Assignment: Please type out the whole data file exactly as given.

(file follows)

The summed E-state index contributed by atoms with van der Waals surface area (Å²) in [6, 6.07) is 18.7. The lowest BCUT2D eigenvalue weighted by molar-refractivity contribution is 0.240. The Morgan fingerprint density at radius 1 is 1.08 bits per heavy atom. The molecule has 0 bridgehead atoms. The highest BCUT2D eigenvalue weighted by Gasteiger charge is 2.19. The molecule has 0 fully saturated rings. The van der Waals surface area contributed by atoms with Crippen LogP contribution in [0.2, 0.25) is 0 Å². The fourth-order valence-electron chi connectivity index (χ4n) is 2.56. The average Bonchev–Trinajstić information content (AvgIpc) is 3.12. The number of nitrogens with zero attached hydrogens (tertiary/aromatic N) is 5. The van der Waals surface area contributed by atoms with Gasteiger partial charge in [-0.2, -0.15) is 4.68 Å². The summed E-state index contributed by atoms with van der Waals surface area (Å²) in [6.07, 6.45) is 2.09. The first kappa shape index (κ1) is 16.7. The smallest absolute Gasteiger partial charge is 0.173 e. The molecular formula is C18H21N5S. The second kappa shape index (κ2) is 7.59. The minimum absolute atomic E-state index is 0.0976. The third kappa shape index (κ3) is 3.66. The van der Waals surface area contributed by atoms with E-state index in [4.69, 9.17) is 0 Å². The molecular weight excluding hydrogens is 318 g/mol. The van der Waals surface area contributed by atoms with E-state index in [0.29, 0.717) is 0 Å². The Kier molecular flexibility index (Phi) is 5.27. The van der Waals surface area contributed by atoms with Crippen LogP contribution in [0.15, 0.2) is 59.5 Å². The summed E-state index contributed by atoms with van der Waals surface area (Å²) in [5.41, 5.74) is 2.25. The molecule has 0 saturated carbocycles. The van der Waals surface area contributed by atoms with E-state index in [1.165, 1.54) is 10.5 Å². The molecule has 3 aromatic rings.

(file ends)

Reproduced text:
The summed E-state index contributed by atoms with van der Waals surface area (Å²) in [6, 6.07) is 18.7. The lowest BCUT2D eigenvalue weighted by molar-refractivity contribution is 0.240. The Morgan fingerprint density at radius 1 is 1.08 bits per heavy atom. The molecule has 0 bridgehead atoms. The highest BCUT2D eigenvalue weighted by Gasteiger charge is 2.19. The molecule has 0 fully saturated rings. The van der Waals surface area contributed by atoms with Crippen LogP contribution in [0.2, 0.25) is 0 Å². The fourth-order valence-electron chi connectivity index (χ4n) is 2.56. The average Bonchev–Trinajstić information content (AvgIpc) is 3.12. The number of nitrogens with zero attached hydrogens (tertiary/aromatic N) is 5. The van der Waals surface area contributed by atoms with Gasteiger partial charge in [-0.2, -0.15) is 4.68 Å². The summed E-state index contributed by atoms with van der Waals surface area (Å²) in [6.07, 6.45) is 2.09. The first kappa shape index (κ1) is 16.7. The smallest absolute Gasteiger partial charge is 0.173 e. The molecular formula is C18H21N5S. The second kappa shape index (κ2) is 7.59. The minimum absolute atomic E-state index is 0.0976. The third kappa shape index (κ3) is 3.66. The van der Waals surface area contributed by atoms with E-state index in [4.69, 9.17) is 0 Å². The molecular weight excluding hydrogens is 318 g/mol. The van der Waals surface area contributed by atoms with E-state index in [0.29, 0.717) is 0 Å². The Kier molecular flexibility index (Phi) is 5.27. The van der Waals surface area contributed by atoms with Crippen LogP contribution in [0.15, 0.2) is 59.5 Å². The summed E-state index contributed by atoms with van der Waals surface area (Å²) in [5.41, 5.74) is 2.25. The molecule has 0 saturated carbocycles. The van der Waals surface area contributed by atoms with E-state index in [1.165, 1.54) is 10.5 Å². The molecule has 3 aromatic rings.